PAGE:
MINING & THE MINERAL INDUSTRY IN NEW YORK:
The creation of wealth begins in the ground. Whether through mining or agriculture, nothing of value can be produced without the products of these activities. New York State has a long and rich history of both. Few people, perhaps, consider the state of New York to be a “mining” state akin to Arizona, Colorado or Nevada. However, at the beginning of the twenty-first century, New York State ranked 15th of the United States in terms of value of mineral production, not including oil and gas. The state maintained approximately this rank for most of the latter part of the twentieth century. Value of raw minerals produced in 2005 was conservatively estimated at $1.29 billion.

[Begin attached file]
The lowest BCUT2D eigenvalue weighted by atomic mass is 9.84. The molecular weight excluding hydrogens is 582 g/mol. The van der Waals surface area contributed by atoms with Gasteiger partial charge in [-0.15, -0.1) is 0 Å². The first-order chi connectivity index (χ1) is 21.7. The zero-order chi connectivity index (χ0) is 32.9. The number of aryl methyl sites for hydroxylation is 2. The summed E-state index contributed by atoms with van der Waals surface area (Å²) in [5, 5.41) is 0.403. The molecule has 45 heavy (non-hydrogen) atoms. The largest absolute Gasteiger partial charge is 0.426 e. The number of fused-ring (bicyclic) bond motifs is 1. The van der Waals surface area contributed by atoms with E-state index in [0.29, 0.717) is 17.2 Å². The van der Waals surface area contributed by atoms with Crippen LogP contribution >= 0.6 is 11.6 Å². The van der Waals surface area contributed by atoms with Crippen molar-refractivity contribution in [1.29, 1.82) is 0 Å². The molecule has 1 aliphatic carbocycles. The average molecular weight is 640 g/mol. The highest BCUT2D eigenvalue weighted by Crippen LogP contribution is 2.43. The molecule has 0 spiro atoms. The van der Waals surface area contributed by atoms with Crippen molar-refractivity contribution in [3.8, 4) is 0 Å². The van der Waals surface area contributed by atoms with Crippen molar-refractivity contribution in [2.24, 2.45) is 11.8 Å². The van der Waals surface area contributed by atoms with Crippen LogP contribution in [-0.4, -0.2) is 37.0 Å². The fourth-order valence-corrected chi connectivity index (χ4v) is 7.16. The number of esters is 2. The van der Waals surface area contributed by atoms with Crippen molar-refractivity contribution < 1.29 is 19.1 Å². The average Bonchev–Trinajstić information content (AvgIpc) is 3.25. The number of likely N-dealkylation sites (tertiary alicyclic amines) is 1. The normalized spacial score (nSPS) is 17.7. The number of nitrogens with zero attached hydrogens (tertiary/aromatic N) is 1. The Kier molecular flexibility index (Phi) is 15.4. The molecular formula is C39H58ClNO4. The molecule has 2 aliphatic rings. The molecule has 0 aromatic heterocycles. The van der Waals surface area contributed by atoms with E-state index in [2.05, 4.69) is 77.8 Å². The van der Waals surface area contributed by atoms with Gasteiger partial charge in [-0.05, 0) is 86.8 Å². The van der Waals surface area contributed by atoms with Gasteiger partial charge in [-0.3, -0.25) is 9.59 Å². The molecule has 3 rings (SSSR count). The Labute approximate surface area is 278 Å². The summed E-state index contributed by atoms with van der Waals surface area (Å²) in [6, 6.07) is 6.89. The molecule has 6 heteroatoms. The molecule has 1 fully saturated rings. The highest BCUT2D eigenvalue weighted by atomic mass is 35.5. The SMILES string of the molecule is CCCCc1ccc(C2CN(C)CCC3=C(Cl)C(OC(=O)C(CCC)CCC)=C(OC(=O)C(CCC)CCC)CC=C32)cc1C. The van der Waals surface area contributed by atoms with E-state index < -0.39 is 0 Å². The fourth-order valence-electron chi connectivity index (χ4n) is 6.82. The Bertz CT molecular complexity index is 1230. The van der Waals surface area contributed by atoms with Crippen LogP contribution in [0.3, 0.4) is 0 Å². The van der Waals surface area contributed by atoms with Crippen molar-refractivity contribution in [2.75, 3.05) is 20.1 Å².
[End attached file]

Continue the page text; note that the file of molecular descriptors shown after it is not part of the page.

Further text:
Mining in New York began as soon as people entered the region after the retreat of the last glacial period. Specific, widely known, sites were established to extract natural resources for many purposes. Native Americans extracted chert for projectile points, clay for pottery, and red, yellow and black iron and manganese minerals for pigments. Various types of stone were used for jewelry, decoration and tool making. Native Americans recognized salt from briny springs in Onondaga County. The modern history of mining in New York State began in the southeastern part of the state. Mining spread, with the European settlers, up the Hudson Valley and into the North Country and westward through the Mohawk Valley to western New York State. Not all portions of the state are equally endowed with mineral wealth. Consequently, many more mines were established in regions such as the Hudson Highlands and Adirondacks than in the Catskills or Southern Tier. Furthermore, since “you can only mine the ore where the ore is” certain commodities were mined only in specific parts of the state. No salt mines ever existed in the Adirondacks. No garnet was ever mined in the Southern Tier.